Sinonasal cancers are very rare but aggressive types of cancer. Patients usually present with advanced stage with tumors involving normal structures in the skull base such as eyes, optic nerves, brain. Between 1991 and 2003, 99 patients with newly diagnosed sinonasal cancers were treated with proton beam therapy at Massachusetts General Hospital in Boston.
Sixty-seven percent of the patients had some type of surgery prior to their radiation. The median total dose to the primary tumor was 70 Gray. After a median follow-up of 8.5 years, the local control rates at five and eight years were 87 percent and 83 percent, respectively, and there was no statistically significant difference in local control per histological subtype, T stage, and surgery vs. biopsy.
"Due to the anatomical location of sinonasal cancers, conventional radiation therapy results in very poor local control and is associated with significant treatment-related toxicity," Annie Chan, M.D., a radiation oncologist and the principal investigator of the study at Massachusetts General Hospital, Harvard Medical School, said. "Proton beam radiation therapy, with its superior dose distribution, allows the delivery of higher doses of radiation to the tumor while sparing more or the healthy surrounding tissues. This study showed very encouraging results for these patients and now prospective multi-institutional studies are being planned to further study the use of proton therapy in the treatment of this rare but aggressive malignancy."
The abstract, "Long-term Outcome of Proton Beam Therapy for Advanced Sinonasal Malignacies," will be presented in the plenary session on Thursday, February 25, 2010. To speak with one of the study authors, contact Beth Bukata or Nicole Napoli on February 25-26, 2010, in the press room at the Sheraton Wild Horse Pass Resort and Spa at 520-796-8228. You may also e-mail them at firstname.lastname@example.org or email@example.com.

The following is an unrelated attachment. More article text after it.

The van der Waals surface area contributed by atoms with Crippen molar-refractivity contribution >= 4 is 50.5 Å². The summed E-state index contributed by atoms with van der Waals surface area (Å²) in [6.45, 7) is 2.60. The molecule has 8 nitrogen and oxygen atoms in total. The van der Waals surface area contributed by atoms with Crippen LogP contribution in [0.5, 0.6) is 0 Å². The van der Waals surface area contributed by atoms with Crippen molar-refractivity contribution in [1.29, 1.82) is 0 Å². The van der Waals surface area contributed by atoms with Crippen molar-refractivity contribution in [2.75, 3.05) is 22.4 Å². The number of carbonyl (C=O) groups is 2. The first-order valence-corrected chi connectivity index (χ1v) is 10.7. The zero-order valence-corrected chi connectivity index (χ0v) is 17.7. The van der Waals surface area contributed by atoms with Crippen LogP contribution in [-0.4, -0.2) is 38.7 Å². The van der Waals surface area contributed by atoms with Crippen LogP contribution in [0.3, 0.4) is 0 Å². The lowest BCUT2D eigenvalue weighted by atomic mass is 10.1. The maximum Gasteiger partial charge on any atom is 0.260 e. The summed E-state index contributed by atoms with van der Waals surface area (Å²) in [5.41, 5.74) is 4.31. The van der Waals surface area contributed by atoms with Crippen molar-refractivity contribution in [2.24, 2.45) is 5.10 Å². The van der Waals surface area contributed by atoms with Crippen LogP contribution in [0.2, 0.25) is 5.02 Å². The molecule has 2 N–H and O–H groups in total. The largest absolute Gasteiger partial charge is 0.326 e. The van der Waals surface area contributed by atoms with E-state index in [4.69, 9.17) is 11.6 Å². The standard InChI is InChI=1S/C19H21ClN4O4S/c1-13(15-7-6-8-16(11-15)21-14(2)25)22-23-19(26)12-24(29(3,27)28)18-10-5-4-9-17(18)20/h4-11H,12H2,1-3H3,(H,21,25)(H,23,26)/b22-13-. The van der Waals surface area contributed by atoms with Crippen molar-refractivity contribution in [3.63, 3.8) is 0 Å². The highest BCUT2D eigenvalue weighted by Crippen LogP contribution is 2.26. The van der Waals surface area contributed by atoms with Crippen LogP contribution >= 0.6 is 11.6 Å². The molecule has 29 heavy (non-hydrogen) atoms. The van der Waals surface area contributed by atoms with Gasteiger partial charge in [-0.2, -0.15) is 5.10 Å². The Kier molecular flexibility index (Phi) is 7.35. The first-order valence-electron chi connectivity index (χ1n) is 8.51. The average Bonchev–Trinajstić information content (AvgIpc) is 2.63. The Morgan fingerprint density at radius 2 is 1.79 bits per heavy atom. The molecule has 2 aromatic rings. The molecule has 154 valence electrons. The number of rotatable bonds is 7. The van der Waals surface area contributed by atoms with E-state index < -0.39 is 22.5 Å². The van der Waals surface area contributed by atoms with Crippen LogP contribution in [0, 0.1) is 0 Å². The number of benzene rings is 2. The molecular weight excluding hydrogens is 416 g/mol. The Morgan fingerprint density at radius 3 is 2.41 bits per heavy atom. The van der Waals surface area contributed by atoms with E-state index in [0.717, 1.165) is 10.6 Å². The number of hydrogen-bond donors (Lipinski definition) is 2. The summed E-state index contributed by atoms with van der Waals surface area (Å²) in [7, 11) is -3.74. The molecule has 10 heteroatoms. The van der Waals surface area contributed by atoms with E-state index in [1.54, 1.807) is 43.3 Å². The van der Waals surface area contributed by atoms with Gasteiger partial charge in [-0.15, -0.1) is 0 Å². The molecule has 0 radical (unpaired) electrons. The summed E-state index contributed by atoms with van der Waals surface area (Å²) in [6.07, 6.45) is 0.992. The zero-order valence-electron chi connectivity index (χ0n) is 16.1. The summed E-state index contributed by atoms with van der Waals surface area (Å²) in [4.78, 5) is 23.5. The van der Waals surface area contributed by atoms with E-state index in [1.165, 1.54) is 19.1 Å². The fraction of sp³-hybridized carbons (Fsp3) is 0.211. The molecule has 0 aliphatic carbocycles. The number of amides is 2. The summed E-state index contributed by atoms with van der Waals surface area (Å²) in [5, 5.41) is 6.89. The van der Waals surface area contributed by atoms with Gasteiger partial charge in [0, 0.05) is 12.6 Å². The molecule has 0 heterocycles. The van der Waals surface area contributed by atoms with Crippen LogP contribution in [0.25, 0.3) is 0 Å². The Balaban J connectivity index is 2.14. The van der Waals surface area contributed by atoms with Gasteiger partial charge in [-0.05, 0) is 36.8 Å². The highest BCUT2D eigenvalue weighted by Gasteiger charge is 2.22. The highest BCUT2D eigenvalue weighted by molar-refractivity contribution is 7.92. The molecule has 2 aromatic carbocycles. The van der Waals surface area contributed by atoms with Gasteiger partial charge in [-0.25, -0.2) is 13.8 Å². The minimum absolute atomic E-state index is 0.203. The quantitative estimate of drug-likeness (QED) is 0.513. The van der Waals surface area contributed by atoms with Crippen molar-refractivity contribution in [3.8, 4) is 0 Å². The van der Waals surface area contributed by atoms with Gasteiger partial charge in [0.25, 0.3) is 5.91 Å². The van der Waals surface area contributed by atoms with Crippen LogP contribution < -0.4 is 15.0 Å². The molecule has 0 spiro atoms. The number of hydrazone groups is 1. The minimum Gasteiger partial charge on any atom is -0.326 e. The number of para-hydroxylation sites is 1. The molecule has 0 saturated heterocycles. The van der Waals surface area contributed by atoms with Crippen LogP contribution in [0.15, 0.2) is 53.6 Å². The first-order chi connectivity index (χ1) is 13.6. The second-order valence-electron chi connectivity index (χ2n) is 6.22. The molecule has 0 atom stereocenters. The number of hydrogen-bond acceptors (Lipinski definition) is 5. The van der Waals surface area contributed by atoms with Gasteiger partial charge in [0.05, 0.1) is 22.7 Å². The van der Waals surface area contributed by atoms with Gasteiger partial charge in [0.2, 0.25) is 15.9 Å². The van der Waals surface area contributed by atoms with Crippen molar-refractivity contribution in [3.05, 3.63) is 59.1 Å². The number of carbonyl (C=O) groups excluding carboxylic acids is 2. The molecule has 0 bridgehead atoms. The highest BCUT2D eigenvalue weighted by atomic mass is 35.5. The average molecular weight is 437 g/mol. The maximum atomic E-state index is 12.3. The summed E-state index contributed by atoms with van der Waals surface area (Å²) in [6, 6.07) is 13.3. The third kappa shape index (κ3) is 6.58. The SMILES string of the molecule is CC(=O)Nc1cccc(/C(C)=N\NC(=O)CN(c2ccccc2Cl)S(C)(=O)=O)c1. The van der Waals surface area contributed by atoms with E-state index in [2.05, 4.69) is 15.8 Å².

About the American Head and Neck Society
The American Head and Neck Society (AHNS) is the single largest organization in North America for the advancement of research and education in head and neck oncology. The purpose of the AHNS is to promote and advance the knowledge of prevention, diagnosis, treatment, and rehabilitation of neoplasms and other diseases of the head and neck; to promote and advance research in diseases of the head and neck; and to promote and advance the highest professional and ethical standards.
About the American Society of Clinical Oncology
The American Society of Clinical Oncology (ASCO) is the world's leading professional organization representing physicians who care for people with cancer. With more than 28,000 members, ASCO is committed to improving cancer care through scientific meetings, educational programs and peer-reviewed journals. For ASCO information and resources, visit www.asco.org. Patient-oriented cancer information is available at www.Cancer.Net.
About the American Society for Radiation Oncology
The American Society for Radiation Oncology (ASTRO) is the largest radiation oncology society in the world, with more than 10,000 members who specialize in treating patients with radiation therapies. As the leading organization in radiation oncology, biology and physics, the Society is dedicated to improving patient care through education, clinical practice, advancement of science and advocacy. For more information on radiation therapy, visit www.rtanswers.org. To learn more about ASTRO, visit www.astro.org.
Advancing Molecular Imaging and Therapy SNM is an international scientific and medical organization dedicated to raising public awareness about what molecular imaging is and how it can help provide patients with the best health care possible. SNM members specialize in molecular imaging, a vital element of today's medical practice that adds an additional dimension to diagnosis, changing the way common and devastating diseases are understood and treated.
Beth Bukata | EurekAlert!
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